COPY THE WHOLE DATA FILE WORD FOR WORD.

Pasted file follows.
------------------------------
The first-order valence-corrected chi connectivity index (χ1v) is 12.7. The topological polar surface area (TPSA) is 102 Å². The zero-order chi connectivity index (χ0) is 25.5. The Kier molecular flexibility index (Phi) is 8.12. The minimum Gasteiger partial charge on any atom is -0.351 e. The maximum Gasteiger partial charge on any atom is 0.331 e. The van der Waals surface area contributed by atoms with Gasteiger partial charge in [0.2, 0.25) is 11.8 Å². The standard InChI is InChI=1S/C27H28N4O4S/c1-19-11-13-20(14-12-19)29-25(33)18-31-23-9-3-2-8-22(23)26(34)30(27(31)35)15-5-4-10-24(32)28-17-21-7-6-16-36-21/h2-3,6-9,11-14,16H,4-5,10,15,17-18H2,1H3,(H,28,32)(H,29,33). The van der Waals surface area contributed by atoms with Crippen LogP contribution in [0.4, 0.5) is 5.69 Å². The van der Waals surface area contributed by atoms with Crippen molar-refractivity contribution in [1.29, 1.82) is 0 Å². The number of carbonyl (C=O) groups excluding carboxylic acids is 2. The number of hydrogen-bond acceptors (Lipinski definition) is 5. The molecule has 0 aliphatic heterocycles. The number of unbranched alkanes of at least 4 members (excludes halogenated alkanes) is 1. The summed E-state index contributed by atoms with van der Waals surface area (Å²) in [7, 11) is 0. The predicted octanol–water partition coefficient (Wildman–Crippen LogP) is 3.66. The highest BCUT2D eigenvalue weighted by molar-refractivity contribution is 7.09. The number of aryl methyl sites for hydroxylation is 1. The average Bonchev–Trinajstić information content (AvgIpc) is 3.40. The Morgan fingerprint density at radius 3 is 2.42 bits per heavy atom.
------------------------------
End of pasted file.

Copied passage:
The first-order valence-corrected chi connectivity index (χ1v) is 12.7. The topological polar surface area (TPSA) is 102 Å². The zero-order chi connectivity index (χ0) is 25.5. The Kier molecular flexibility index (Phi) is 8.12. The minimum Gasteiger partial charge on any atom is -0.351 e. The maximum Gasteiger partial charge on any atom is 0.331 e. The van der Waals surface area contributed by atoms with Gasteiger partial charge in [0.2, 0.25) is 11.8 Å². The standard InChI is InChI=1S/C27H28N4O4S/c1-19-11-13-20(14-12-19)29-25(33)18-31-23-9-3-2-8-22(23)26(34)30(27(31)35)15-5-4-10-24(32)28-17-21-7-6-16-36-21/h2-3,6-9,11-14,16H,4-5,10,15,17-18H2,1H3,(H,28,32)(H,29,33). The van der Waals surface area contributed by atoms with Crippen LogP contribution in [0.4, 0.5) is 5.69 Å². The van der Waals surface area contributed by atoms with Crippen molar-refractivity contribution in [1.29, 1.82) is 0 Å². The number of carbonyl (C=O) groups excluding carboxylic acids is 2. The number of hydrogen-bond acceptors (Lipinski definition) is 5. The molecule has 0 aliphatic heterocycles. The number of unbranched alkanes of at least 4 members (excludes halogenated alkanes) is 1. The summed E-state index contributed by atoms with van der Waals surface area (Å²) in [7, 11) is 0. The predicted octanol–water partition coefficient (Wildman–Crippen LogP) is 3.66. The highest BCUT2D eigenvalue weighted by molar-refractivity contribution is 7.09. The number of aryl methyl sites for hydroxylation is 1. The average Bonchev–Trinajstić information content (AvgIpc) is 3.40. The Morgan fingerprint density at radius 3 is 2.42 bits per heavy atom.